The crisis is especially severe among students at schools like Andover. Multiple studies have found that rates of anxiety, depression, and substance abuse have increased sharply among students at high-pressure, “high-achieving schools” at more than two to three times the national average, according to “The Washington Post.” Perversely, due to toxic levels of stress, these students now suffer from rates of behavioral and mental health problems similar to those of children who have experienced trauma, according to the article. What this all means is simple: we are not OK. 

So far, Andover’s response to the mental health — and mental health care — crisis has been to not respond at all. In separate interviews, Amy Patel, Dean of Health and Wellness and Chief Medical Officer; Susan Esty, Dean of Students and Residential Life; and Raj Mundra, Deputy Head of School, each acknowledged that the school had no plans to hire additional counselors, and would not provide one-on-one counseling for every student who needs it. For example, in the same September article that first reported on counselor departures, Patel said, “One-on-one counseling, every week, for four years, would mean we need dozens of counselors, that’s the reality. And no school is going to have that. We’re not a therapeutic boarding school. So that’s not what we’re going to be able to provide.” Indeed, the administration’s response to soaring student demand for counseling has been characterized by a refusal to hire more counselors, and empty gestures towards alternative, and cheaper, methods of mental health care such as group workshops and Peer Listeners — as if either were an effective replacement for one-on-one counseling. In a community with 12 college counselors but only six mental health counselors (and even then, only when Sykes is fully staffed, which it has not been all year), it is deceitful for the administration to pretend that this is anything but a choice.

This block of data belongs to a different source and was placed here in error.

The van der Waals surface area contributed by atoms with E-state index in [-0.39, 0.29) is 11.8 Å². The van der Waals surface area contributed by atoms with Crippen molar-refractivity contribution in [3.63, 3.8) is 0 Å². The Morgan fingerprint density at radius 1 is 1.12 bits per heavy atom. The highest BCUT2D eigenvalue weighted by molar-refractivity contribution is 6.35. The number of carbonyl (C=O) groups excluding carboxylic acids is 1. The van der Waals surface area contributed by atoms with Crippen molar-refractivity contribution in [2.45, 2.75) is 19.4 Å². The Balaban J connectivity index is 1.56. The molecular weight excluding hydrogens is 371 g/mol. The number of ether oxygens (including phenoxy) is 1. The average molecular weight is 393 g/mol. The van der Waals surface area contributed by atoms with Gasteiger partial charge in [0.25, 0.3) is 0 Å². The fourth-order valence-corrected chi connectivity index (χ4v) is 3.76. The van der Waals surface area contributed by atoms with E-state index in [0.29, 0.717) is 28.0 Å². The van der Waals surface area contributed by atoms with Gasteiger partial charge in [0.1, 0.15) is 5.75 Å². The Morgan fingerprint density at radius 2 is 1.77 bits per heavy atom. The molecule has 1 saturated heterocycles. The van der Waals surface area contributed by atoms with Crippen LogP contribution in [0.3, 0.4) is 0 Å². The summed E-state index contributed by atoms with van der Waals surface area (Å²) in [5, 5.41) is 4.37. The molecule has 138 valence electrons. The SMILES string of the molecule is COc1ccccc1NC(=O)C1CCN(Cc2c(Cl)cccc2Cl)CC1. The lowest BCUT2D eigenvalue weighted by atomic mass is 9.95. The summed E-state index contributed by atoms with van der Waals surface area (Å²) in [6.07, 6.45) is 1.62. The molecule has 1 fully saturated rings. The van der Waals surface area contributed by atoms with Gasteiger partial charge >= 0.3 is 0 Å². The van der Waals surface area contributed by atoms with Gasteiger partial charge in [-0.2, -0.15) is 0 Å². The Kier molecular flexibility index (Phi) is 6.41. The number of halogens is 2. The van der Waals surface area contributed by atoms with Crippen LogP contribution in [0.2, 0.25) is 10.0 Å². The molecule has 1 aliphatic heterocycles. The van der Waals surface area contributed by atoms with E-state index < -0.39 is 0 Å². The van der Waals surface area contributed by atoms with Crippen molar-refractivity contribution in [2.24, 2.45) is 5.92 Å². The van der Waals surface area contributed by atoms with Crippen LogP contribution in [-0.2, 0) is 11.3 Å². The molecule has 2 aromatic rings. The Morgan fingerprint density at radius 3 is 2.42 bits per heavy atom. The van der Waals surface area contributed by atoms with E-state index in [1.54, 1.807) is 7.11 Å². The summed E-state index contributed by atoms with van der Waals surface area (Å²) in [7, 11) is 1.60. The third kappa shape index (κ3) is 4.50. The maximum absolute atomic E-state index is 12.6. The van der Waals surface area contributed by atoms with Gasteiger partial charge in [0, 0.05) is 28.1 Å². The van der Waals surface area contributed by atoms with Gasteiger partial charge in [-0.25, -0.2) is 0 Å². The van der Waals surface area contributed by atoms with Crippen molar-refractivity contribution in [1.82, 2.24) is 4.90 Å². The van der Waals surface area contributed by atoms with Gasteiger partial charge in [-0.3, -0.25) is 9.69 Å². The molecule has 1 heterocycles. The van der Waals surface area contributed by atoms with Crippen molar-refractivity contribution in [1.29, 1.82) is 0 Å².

Unfortunately, far from responding to it, Andover has barely even acknowledged the crisis. In “Finding Balance,” a cover story for “Andover Magazine” published on December 15, Interim Director of Psychological Services Vivian Báez described an upcoming survey of student health as “another window into assessing students’ mental health needs,” adding that “we can’t wait until a crisis”— as if the ongoing crisis was not already apparent in the fact that, according to the same article, Sykes has seen a significant increase in mental health visits since 2018. Moreover, the publication of the whitewashed article — which acts as if everything is under control merely because there is a Peer Listeners program and the administration will conduct a perfunctory survey — came only after The Phillipian broke the news that there was a waitlist for students to see a counselor, and that both newly hired Sykes counselors were departing, accelerating the already alarming rate of counselor turnover. Crucially, neither of these developments had been previously communicated to the school community. That is to say: the administration’s response to the crisis has been to engage in a conspiracy of silence and inaction.